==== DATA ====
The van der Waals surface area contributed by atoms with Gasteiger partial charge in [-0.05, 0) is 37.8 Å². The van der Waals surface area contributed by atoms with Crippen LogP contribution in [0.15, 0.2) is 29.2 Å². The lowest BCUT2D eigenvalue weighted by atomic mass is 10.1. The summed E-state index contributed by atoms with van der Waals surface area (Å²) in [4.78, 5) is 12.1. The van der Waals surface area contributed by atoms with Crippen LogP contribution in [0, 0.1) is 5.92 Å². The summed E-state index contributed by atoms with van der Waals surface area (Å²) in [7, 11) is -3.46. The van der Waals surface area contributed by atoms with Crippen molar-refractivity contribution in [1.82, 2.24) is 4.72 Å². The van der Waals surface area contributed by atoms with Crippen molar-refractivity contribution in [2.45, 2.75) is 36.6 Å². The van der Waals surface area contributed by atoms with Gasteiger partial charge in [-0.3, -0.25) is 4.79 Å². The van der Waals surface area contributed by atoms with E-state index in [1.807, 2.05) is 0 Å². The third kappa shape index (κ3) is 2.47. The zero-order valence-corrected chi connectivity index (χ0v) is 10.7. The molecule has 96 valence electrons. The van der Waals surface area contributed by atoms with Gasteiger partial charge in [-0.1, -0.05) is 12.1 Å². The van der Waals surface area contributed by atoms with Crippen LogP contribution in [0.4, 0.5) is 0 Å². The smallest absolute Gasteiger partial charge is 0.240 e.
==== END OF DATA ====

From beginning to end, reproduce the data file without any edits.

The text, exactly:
The van der Waals surface area contributed by atoms with Gasteiger partial charge in [-0.05, 0) is 37.8 Å². The van der Waals surface area contributed by atoms with Crippen LogP contribution in [0.15, 0.2) is 29.2 Å². The lowest BCUT2D eigenvalue weighted by atomic mass is 10.1. The summed E-state index contributed by atoms with van der Waals surface area (Å²) in [4.78, 5) is 12.1. The van der Waals surface area contributed by atoms with Crippen LogP contribution in [0, 0.1) is 5.92 Å². The summed E-state index contributed by atoms with van der Waals surface area (Å²) in [7, 11) is -3.46. The van der Waals surface area contributed by atoms with Crippen molar-refractivity contribution in [1.82, 2.24) is 4.72 Å². The van der Waals surface area contributed by atoms with Crippen molar-refractivity contribution in [2.45, 2.75) is 36.6 Å². The van der Waals surface area contributed by atoms with Gasteiger partial charge in [-0.3, -0.25) is 4.79 Å². The van der Waals surface area contributed by atoms with E-state index in [1.807, 2.05) is 0 Å². The third kappa shape index (κ3) is 2.47. The zero-order valence-corrected chi connectivity index (χ0v) is 10.7. The molecule has 96 valence electrons. The van der Waals surface area contributed by atoms with Gasteiger partial charge in [-0.1, -0.05) is 12.1 Å². The van der Waals surface area contributed by atoms with Crippen LogP contribution in [0.4, 0.5) is 0 Å². The smallest absolute Gasteiger partial charge is 0.240 e.